- I take notes – you would never want to borrow one of my books or magazines. They’re full of highlights and notes in the margins and ink smudges. These are MY books so I treat them like reference books because that’s what they are. Books are the fuel I burn to create my own ideas. That’s another way of saying that I don’t have original ideas.
- I record all of my notes in Evernote – after I write my notes in my books and magazines, I go back and transfer them to Evernote. Every highlight, every note. Each book or article gets it’s own note. Notes get filed into notebooks based on research topic whenever possible. I refer back to my notes when I write articles sometimes. But the real value is in the work of recording the highlights and my thoughts on those highlights. I retain the information and am able to share it later when it makes sense.
- I know I’m not original – I write about mashups of ideas I found elsewhere. I curate thoughts on interesting ideas other people have. I write about the stories I find to be inspiring or in alignment with what I value in the world. I don’t try to say something brand new to the world everyday, I just try to share an idea I think could create change if someone hasn’t heard it before.
- I don’t make excuses – I made excuses for a long time. Then I decided to write everyday. I wrote from bars on my iPhone while drinking my second cocktail. I wrote from ski resorts. I wrote from an Uber. I wrote while on vacation. And I wrote in my ideal situation in the middle of the morning. But I didn’t make excuses. I write and publish every week day. Period.
- I still suck on most days – I know it. So do you. Sometimes you read my stuff and you delete the email and you think, “What was he thinking?” That’s ok. The only way to get better is to write more words. To put in the time and the effort and the intellectual energy to try to write something worth reading. I fail on more days than I succeed. But the only way I am able to publish every day is because I have suffered through several hundred thousand words worth of terrible writing. There is no substitute for putting in the time. But more importantly, I try to get better everyday. Some days I go backwards, but most days I kick the can just a little bit further down the road and in the process I get better.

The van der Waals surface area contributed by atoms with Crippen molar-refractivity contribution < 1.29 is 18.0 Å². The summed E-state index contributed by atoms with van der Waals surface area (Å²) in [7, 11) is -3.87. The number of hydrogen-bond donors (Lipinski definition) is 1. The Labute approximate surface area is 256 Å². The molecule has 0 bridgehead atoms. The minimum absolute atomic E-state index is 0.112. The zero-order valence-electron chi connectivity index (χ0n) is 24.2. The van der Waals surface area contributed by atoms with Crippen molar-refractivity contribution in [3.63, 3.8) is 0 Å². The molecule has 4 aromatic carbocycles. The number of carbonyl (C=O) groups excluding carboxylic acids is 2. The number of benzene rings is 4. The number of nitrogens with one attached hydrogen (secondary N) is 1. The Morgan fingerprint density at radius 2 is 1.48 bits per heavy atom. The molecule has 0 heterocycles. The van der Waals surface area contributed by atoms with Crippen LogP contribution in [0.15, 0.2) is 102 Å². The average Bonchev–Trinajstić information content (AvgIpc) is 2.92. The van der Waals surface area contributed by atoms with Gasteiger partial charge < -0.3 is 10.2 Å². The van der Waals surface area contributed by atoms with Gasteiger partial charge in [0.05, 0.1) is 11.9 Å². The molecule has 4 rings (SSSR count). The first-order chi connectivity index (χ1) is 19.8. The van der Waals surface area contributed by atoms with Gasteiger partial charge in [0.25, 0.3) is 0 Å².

The writing itself, though… the part where I sit in the chair and type… my “writing process.” Well, the hardest part is having the courage to believe that I am the kind of person who has something to say everyday. To believe that it might be worth you reading my writing every day until your priorities change.
The hard part is not the writing. The hard part is the courage to share. Because sharing makes me vulnerable. It’ll make you vulnerable too. That’s the whole point.
But it’s so worth it. There is no substitute. There is no other way to feel the sense of accomplishment that I get from having written at the end of each day.
My writing process is the antidote to the pain I feel when I don’t write. I can’t explain it any better than that.
There is no magical process. Only a commitment to write. That’s my writing process.
It’s 11:28pm. I’m about to hit publish.